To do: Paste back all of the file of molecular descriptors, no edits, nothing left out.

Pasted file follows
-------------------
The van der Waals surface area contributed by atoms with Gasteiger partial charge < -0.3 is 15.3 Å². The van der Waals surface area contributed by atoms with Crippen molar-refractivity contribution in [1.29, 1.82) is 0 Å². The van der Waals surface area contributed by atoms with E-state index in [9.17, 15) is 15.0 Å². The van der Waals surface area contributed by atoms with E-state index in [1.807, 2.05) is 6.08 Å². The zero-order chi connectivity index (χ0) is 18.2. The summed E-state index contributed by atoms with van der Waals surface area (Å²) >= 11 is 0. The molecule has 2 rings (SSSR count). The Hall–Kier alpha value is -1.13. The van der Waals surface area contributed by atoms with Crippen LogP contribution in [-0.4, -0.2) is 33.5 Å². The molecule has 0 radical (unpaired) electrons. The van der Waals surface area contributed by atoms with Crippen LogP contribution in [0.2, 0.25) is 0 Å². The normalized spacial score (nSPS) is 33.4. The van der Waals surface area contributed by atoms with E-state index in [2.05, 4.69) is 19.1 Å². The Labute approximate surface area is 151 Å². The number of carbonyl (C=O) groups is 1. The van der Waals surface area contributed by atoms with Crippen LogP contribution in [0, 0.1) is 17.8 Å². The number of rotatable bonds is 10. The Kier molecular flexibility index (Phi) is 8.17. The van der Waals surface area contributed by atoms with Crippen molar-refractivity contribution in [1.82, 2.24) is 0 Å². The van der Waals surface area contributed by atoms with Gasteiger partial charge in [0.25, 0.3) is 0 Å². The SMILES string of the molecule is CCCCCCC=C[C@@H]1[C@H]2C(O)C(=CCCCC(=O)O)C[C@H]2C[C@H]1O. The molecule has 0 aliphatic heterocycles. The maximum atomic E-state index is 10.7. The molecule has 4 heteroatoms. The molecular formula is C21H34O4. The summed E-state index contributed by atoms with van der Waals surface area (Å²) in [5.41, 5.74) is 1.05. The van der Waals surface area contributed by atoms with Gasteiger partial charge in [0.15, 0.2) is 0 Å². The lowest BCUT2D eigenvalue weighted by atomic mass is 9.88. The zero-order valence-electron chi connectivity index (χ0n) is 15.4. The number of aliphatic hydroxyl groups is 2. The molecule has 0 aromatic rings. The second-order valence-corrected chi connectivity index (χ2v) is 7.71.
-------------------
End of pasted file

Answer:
The van der Waals surface area contributed by atoms with Gasteiger partial charge < -0.3 is 15.3 Å². The van der Waals surface area contributed by atoms with Crippen molar-refractivity contribution in [1.29, 1.82) is 0 Å². The van der Waals surface area contributed by atoms with E-state index in [9.17, 15) is 15.0 Å². The van der Waals surface area contributed by atoms with E-state index in [1.807, 2.05) is 6.08 Å². The zero-order chi connectivity index (χ0) is 18.2. The summed E-state index contributed by atoms with van der Waals surface area (Å²) >= 11 is 0. The molecule has 2 rings (SSSR count). The Hall–Kier alpha value is -1.13. The van der Waals surface area contributed by atoms with Crippen LogP contribution in [-0.4, -0.2) is 33.5 Å². The molecule has 0 radical (unpaired) electrons. The van der Waals surface area contributed by atoms with Crippen LogP contribution in [0.2, 0.25) is 0 Å². The normalized spacial score (nSPS) is 33.4. The van der Waals surface area contributed by atoms with E-state index in [2.05, 4.69) is 19.1 Å². The Labute approximate surface area is 151 Å². The number of carbonyl (C=O) groups is 1. The van der Waals surface area contributed by atoms with Crippen LogP contribution in [0, 0.1) is 17.8 Å². The number of rotatable bonds is 10. The Kier molecular flexibility index (Phi) is 8.17. The van der Waals surface area contributed by atoms with Crippen molar-refractivity contribution in [1.82, 2.24) is 0 Å². The van der Waals surface area contributed by atoms with Gasteiger partial charge in [0.25, 0.3) is 0 Å². The SMILES string of the molecule is CCCCCCC=C[C@@H]1[C@H]2C(O)C(=CCCCC(=O)O)C[C@H]2C[C@H]1O. The molecule has 0 aliphatic heterocycles. The maximum atomic E-state index is 10.7. The molecule has 4 heteroatoms. The molecular formula is C21H34O4. The summed E-state index contributed by atoms with van der Waals surface area (Å²) in [5.41, 5.74) is 1.05. The van der Waals surface area contributed by atoms with Gasteiger partial charge in [0.15, 0.2) is 0 Å². The lowest BCUT2D eigenvalue weighted by atomic mass is 9.88. The zero-order valence-electron chi connectivity index (χ0n) is 15.4. The number of aliphatic hydroxyl groups is 2. The molecule has 0 aromatic rings. The second-order valence-corrected chi connectivity index (χ2v) is 7.71.